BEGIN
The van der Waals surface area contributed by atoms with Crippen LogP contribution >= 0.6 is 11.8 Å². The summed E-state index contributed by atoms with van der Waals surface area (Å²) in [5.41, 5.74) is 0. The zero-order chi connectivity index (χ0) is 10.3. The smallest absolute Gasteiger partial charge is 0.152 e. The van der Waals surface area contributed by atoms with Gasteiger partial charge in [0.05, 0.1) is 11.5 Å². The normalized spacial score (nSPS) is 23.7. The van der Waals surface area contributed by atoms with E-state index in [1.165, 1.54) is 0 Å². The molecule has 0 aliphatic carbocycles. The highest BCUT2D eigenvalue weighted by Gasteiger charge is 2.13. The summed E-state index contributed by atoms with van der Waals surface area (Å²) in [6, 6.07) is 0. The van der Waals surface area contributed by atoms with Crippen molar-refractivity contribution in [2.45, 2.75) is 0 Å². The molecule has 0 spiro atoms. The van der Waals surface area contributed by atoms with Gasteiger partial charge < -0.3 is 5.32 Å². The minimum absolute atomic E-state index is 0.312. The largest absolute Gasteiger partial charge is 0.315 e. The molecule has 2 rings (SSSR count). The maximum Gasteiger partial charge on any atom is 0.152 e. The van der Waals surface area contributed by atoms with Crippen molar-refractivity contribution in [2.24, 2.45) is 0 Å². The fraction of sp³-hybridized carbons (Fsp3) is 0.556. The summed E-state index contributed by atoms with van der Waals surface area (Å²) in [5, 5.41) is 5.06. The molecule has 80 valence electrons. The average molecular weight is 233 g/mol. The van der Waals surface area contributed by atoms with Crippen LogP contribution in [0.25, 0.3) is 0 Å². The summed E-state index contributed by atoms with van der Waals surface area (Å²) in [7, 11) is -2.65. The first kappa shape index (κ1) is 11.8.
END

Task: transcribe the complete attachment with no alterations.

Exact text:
The van der Waals surface area contributed by atoms with Crippen LogP contribution >= 0.6 is 11.8 Å². The summed E-state index contributed by atoms with van der Waals surface area (Å²) in [5.41, 5.74) is 0. The zero-order chi connectivity index (χ0) is 10.3. The smallest absolute Gasteiger partial charge is 0.152 e. The van der Waals surface area contributed by atoms with Gasteiger partial charge in [0.05, 0.1) is 11.5 Å². The normalized spacial score (nSPS) is 23.7. The van der Waals surface area contributed by atoms with E-state index in [1.165, 1.54) is 0 Å². The molecule has 0 aliphatic carbocycles. The highest BCUT2D eigenvalue weighted by Gasteiger charge is 2.13. The summed E-state index contributed by atoms with van der Waals surface area (Å²) in [6, 6.07) is 0. The van der Waals surface area contributed by atoms with Crippen molar-refractivity contribution in [2.45, 2.75) is 0 Å². The molecule has 0 spiro atoms. The van der Waals surface area contributed by atoms with Gasteiger partial charge < -0.3 is 5.32 Å². The minimum absolute atomic E-state index is 0.312. The largest absolute Gasteiger partial charge is 0.315 e. The molecule has 2 rings (SSSR count). The maximum Gasteiger partial charge on any atom is 0.152 e. The van der Waals surface area contributed by atoms with Crippen molar-refractivity contribution in [2.24, 2.45) is 0 Å². The fraction of sp³-hybridized carbons (Fsp3) is 0.556. The summed E-state index contributed by atoms with van der Waals surface area (Å²) in [5, 5.41) is 5.06. The molecule has 80 valence electrons. The average molecular weight is 233 g/mol. The van der Waals surface area contributed by atoms with Crippen LogP contribution in [0.25, 0.3) is 0 Å². The summed E-state index contributed by atoms with van der Waals surface area (Å²) in [7, 11) is -2.65. The first kappa shape index (κ1) is 11.8.